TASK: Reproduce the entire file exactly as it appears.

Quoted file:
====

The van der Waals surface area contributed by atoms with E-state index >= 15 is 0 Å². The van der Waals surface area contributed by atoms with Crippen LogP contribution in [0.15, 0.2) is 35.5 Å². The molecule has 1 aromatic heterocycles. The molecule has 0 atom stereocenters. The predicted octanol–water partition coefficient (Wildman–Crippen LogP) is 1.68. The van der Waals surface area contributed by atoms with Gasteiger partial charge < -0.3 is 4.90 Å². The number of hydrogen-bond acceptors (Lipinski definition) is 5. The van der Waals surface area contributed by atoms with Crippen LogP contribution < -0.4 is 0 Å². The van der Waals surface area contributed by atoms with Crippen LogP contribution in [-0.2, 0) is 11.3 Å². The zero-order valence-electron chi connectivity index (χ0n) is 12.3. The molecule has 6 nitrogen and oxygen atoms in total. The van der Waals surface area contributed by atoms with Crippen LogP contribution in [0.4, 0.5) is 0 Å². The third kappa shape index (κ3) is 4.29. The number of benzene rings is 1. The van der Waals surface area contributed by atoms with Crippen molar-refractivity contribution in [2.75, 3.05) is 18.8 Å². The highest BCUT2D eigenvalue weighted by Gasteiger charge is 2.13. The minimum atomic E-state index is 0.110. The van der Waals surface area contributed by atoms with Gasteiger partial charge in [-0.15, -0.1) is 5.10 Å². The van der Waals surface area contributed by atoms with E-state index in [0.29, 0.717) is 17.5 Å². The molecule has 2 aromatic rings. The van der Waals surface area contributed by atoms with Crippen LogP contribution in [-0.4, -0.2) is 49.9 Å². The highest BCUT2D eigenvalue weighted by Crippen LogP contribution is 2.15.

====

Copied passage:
The van der Waals surface area contributed by atoms with E-state index >= 15 is 0 Å². The van der Waals surface area contributed by atoms with Crippen LogP contribution in [0.15, 0.2) is 35.5 Å². The molecule has 1 aromatic heterocycles. The molecule has 0 atom stereocenters. The predicted octanol–water partition coefficient (Wildman–Crippen LogP) is 1.68. The van der Waals surface area contributed by atoms with Gasteiger partial charge < -0.3 is 4.90 Å². The number of hydrogen-bond acceptors (Lipinski definition) is 5. The van der Waals surface area contributed by atoms with Crippen LogP contribution < -0.4 is 0 Å². The van der Waals surface area contributed by atoms with Crippen LogP contribution in [-0.2, 0) is 11.3 Å². The zero-order valence-electron chi connectivity index (χ0n) is 12.3. The molecule has 6 nitrogen and oxygen atoms in total. The van der Waals surface area contributed by atoms with Crippen LogP contribution in [0.4, 0.5) is 0 Å². The third kappa shape index (κ3) is 4.29. The number of benzene rings is 1. The van der Waals surface area contributed by atoms with Crippen molar-refractivity contribution in [2.75, 3.05) is 18.8 Å². The highest BCUT2D eigenvalue weighted by Gasteiger charge is 2.13. The minimum atomic E-state index is 0.110. The van der Waals surface area contributed by atoms with Gasteiger partial charge in [-0.15, -0.1) is 5.10 Å². The van der Waals surface area contributed by atoms with E-state index in [0.29, 0.717) is 17.5 Å². The molecule has 2 aromatic rings. The van der Waals surface area contributed by atoms with Crippen LogP contribution in [-0.4, -0.2) is 49.9 Å². The highest BCUT2D eigenvalue weighted by Crippen LogP contribution is 2.15.